Study development and protocol for a cohort study examining the impact of baseline social cognition on response to treatment for people living with post-traumatic stress disorder

Chantelle Wiseman, Andrew D. Lawrence, Jonathan I Bisson, James Hotham, Anke Karl, Stan Zammit

Research output: Contribution to journalArticlepeer-review

Abstract / Description of output

Background: Social cognitive impairments, specifically in facial emotion processing and mental state attribution, are common in post-traumatic stress disorder. However few studies so far have examined whether social cognitive ability impacts on PTSD recovery.Objective: To examine whether baseline social cognitive abilities are associated with treatment outcomes following trauma-focused therapy for PTSD.Method: This is a cohort study that will relate treatment outcomes post-discharge to baseline measures of social cognition (five tasks: Emotion Odd-One-Out Task (Oddity), Reading the Mind in the Eyes Task (RMET), Social Shapes Test (SST), Spontaneous Theory of Mind Protocol (STOMP), and Reflective Functioning Questionnaire (RFQ-8)) in people starting a course of psychological therapy for PTSD (target N = 60). The primary outcome will be pre- to post-treatment change in PTSD symptom severity (assessed using the PTSD Checklist for DSM-5). Secondary outcomes include functional impairment (assessed using the Work and Social Adjustment Scale), drop-out rate, and analyses differentiating participants with DSM-5 PTSD and ICD-11 PTSD and CPTSD. Regression models will be used to examine associations between baseline social cognitive performance and outcome measures while adjusting for potential confounders. Two pilot studies informed the development of our study protocol. The first involved qualitative analysis of interviews with nine participants with lived experience of mental health problems to inform our research questions and study protocol. The second involved trialling social cognitive tasks on 20 non-clinical participants to refine our test battery.Discussion: This study will address a gap in the literature about whether abilities in social cognition in people living with PTSD are associated with treatment-related recovery.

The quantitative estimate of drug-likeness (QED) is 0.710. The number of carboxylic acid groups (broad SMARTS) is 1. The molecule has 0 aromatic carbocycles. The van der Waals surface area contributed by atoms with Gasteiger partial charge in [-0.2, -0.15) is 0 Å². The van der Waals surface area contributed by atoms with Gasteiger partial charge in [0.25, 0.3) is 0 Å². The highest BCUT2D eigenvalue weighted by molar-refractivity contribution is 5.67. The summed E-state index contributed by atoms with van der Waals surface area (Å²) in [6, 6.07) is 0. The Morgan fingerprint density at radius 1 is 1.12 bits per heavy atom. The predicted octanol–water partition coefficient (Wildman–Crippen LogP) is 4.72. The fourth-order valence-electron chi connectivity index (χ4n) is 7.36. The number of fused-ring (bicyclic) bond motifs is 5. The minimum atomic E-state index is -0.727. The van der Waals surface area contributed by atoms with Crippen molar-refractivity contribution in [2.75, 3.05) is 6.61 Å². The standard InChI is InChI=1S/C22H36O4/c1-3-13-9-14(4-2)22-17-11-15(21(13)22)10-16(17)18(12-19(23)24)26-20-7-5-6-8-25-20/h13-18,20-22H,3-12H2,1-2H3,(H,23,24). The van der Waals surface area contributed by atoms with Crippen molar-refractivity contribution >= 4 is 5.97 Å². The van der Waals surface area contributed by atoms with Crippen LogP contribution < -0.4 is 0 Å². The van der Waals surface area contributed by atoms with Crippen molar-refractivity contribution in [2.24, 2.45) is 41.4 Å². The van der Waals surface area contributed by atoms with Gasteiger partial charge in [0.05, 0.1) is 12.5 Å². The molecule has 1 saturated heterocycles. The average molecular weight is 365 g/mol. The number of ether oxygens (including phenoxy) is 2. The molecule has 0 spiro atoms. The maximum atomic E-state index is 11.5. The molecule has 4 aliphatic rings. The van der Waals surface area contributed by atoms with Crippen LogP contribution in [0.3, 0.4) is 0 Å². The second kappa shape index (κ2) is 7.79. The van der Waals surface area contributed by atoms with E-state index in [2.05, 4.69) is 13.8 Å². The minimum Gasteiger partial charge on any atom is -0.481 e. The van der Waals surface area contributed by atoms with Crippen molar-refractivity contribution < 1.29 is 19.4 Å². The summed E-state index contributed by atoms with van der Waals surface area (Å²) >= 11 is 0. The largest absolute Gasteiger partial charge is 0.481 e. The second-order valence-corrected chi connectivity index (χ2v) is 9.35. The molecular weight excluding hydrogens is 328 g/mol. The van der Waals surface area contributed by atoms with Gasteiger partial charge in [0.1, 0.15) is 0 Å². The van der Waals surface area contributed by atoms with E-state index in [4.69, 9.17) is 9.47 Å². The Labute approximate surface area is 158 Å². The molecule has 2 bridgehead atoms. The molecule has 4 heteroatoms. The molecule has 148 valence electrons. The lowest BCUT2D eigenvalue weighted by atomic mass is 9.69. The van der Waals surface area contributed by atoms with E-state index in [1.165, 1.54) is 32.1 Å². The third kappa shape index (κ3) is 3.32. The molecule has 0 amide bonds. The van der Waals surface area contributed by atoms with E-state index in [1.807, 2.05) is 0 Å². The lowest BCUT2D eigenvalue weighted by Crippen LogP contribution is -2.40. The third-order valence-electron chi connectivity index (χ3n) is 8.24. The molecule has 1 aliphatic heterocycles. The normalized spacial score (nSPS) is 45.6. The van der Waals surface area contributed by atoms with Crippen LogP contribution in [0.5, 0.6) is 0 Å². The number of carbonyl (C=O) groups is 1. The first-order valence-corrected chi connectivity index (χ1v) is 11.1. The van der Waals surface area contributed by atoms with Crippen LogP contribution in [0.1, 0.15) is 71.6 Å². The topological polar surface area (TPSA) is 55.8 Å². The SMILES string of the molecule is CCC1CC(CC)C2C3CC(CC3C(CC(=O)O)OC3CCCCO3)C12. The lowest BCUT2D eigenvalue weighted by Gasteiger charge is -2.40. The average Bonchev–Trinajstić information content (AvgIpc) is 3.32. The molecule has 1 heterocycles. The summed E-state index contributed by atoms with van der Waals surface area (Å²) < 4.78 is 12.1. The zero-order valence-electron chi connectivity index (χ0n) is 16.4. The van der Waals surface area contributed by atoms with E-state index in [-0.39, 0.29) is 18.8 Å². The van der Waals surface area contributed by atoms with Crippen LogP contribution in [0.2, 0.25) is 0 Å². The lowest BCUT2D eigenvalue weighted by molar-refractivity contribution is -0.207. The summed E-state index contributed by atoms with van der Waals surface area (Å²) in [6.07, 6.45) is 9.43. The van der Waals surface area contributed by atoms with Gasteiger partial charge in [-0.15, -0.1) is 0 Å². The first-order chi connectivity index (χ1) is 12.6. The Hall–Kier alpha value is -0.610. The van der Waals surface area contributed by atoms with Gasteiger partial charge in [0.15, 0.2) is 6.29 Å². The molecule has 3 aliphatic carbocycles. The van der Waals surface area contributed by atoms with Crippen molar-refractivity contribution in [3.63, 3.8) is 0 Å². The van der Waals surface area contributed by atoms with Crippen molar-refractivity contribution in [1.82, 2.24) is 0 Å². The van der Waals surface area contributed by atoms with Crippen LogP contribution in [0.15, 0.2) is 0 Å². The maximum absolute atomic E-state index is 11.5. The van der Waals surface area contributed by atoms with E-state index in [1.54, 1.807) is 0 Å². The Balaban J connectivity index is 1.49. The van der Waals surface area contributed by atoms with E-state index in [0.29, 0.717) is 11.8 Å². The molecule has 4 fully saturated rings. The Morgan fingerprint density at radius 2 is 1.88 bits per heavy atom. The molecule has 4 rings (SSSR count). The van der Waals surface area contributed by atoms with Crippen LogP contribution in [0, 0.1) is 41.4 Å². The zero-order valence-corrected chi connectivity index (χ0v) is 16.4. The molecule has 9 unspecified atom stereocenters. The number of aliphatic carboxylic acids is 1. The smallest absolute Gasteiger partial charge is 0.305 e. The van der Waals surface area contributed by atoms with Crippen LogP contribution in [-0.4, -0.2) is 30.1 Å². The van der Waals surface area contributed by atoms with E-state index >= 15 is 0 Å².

Original languageEnglish
Article number2093036
JournalEuropean Journal of Psychotraumatology
Volume13
Issue number1
Early online date12 Jul 2022
DOIs
Publication statusPublished - 2022

Keywords / Materials (for Non-textual outputs)

  • mentalisation
  • cohort study
  • psychological therapies
  • PTS
  • demotion recognition
  • social cognition

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